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Deliberate self-harm
George Kelly (1961) distinguished between different types of suicidal act, and this taxonomy can be elaborated to encompass varieties of non-fatal self-harm. While, as with suicide, some of these may occur in the context of either a chaotic or a fatalistic view of the world, others may, for example, be associated with the impulsivity consequent upon a foreshortening of the Circumspection-Preemption-Control Cycle. A personal construct formulation of an individual’s self-harm allows therapeutic interventions to be focused upon the aspects of construing concerned, and there is research evidence that such an approach is more effective than normal clinical practice with clients who self-harm (Winter et al., 2000).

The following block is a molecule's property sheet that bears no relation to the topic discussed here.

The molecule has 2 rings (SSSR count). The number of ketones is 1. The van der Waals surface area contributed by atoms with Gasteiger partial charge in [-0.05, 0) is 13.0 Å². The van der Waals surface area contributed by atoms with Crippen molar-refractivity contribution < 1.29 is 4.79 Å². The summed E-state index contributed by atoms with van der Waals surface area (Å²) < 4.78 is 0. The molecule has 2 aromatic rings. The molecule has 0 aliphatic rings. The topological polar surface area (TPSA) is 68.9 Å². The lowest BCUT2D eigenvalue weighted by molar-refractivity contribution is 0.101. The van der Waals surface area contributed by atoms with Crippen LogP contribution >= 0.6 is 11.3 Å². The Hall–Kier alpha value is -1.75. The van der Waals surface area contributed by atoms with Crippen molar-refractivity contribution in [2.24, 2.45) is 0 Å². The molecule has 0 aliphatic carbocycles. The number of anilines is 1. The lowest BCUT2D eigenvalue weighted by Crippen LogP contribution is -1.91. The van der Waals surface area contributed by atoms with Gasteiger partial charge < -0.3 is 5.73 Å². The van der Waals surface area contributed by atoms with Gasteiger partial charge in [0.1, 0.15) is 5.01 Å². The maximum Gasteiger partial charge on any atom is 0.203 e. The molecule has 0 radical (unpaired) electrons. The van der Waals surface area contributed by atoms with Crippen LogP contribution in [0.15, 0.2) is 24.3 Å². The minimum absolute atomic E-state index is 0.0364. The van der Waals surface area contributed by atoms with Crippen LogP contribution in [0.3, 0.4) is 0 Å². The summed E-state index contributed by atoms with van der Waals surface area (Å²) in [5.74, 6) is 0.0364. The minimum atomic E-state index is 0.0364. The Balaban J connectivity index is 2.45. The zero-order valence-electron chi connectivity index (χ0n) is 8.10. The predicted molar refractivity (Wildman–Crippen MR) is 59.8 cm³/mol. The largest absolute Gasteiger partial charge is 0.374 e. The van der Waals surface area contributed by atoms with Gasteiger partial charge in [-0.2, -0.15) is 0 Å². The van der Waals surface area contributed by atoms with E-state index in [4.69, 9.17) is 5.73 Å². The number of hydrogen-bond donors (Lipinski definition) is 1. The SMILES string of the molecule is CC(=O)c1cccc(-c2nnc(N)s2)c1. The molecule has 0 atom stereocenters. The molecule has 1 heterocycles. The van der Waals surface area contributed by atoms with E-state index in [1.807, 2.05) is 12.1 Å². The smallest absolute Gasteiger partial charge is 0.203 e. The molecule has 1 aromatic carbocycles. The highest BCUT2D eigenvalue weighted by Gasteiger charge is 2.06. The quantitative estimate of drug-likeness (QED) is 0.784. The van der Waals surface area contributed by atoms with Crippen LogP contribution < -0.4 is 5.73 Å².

• Kelly, G.A. (1961). Theory and therapy in suicide: the personal construct point of view. In M. Farberow and E. Shneidman (eds.), The Cry for Help. New York: McGraw-Hill.
  • Winter, D., Bhandari, S., Metcalfe, C., Riley, T., Sireling, L., Watson, S., and Lutwyche, G. (2000). Deliberate and undeliberated self-harm: Theoretical basis and evaluation of a personal construct spychotherapy intervention. In J.W. Scheer (ed.), The Person in Society: Challenges to a Constructivist Theory. Giessen: Psychosozial-Verlag.

David A. Winter

Establ. 2003
Last update: 15 February 2004